Iceberg twice size of Luxembourg breaks off Antarctic ice shelf

Eloi Lecerf
Julho 12, 2017

After observing a NASA Earth-observing satellite, scientists said the iceberg is thought to have remained intact at 2,200-square miles.

The Larsen A ice shelf collapsed in 1995 and Larsen B in 2002.

Professor Adrian Luckman, spearheading Project Midas, said: "We have been anticipating this event for months, and have been surprised how long it took for the rift to break through the final few kilometres of ice". Similar to when ice cubes melt in a glass of water and the water level doesn't rise, the amount of ocean now displaced by the floating iceberg remains unchanged as it melts.

On Wednesday morning, it was found to be split off from the Larsen C section of the Larsen ice shelf.

"Although this is a natural event, and we're not aware of any link to human-induced climate change, this puts the ice shelf in a very vulnerable position", O'Leary said.

One of the largest icebergs on record has broken away from an ice shelf in Antarctica, scientists have announced. The giant iceberg is now adrift in the Weddell Sea, they said.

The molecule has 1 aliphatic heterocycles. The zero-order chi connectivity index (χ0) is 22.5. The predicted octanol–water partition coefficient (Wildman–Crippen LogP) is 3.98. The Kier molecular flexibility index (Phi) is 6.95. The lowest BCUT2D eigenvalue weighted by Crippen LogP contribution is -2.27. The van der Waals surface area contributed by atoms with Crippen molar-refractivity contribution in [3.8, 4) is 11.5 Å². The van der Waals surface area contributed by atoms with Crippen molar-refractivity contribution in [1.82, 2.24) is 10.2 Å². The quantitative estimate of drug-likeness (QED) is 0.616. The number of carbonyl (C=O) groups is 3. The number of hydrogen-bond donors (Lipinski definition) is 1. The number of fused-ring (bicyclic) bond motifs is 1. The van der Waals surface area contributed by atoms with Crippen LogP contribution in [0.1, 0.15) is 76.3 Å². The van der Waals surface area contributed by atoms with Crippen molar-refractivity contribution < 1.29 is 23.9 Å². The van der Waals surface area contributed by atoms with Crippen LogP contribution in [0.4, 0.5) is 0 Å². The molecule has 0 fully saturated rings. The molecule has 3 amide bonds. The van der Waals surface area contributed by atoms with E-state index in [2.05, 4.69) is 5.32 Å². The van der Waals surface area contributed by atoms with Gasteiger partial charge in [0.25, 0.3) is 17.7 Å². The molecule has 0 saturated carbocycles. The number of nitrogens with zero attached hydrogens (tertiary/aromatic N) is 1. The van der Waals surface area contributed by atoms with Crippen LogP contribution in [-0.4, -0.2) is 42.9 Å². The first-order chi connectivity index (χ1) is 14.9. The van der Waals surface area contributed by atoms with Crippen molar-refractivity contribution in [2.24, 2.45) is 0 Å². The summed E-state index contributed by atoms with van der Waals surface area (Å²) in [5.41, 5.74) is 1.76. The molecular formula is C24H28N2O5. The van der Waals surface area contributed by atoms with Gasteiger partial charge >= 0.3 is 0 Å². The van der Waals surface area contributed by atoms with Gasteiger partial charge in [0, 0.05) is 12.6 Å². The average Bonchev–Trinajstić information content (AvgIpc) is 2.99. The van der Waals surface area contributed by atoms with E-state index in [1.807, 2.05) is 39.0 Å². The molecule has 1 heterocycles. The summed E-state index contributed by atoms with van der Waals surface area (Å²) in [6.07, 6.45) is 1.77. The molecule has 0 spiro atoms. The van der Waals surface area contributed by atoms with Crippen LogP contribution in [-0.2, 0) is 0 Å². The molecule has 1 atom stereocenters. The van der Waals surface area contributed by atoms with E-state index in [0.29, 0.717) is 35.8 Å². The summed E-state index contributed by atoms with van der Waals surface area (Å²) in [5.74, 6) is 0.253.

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"This is the furthest back that the ice front has been in recorded history". "However, this kind of behavior is typical of ice shelves all across Antarctica". It may remain in one piece but is more likely to break into fragments.

A trillion tonne iceberg has broken away from the Antarctic ice shelf in what has been described by scientists as an event which will change the landscape of the Antarctic Peninsula forever.

Two nearby, smaller shelves, Larsen A and Larsen B, disintegrated around the turn of the century - warming climate likely played a role in their demise.

The block - measuring more than 200 metres in thickness - will now need to be monitored because it could drift into shipping lanes.

While the iceberg will not have an immediate effect on sea levels, if the ice shelf loses much more of its area, glaciers on land could flow off the land and into the ocean, which could cause eventual sea level rise "at a very modest rate". "It is a possibility, but recent data from the Scripps Institute of Oceanography actually show most of the shelf thickening", he said.

But, there were no satellites to confirm the sighting.

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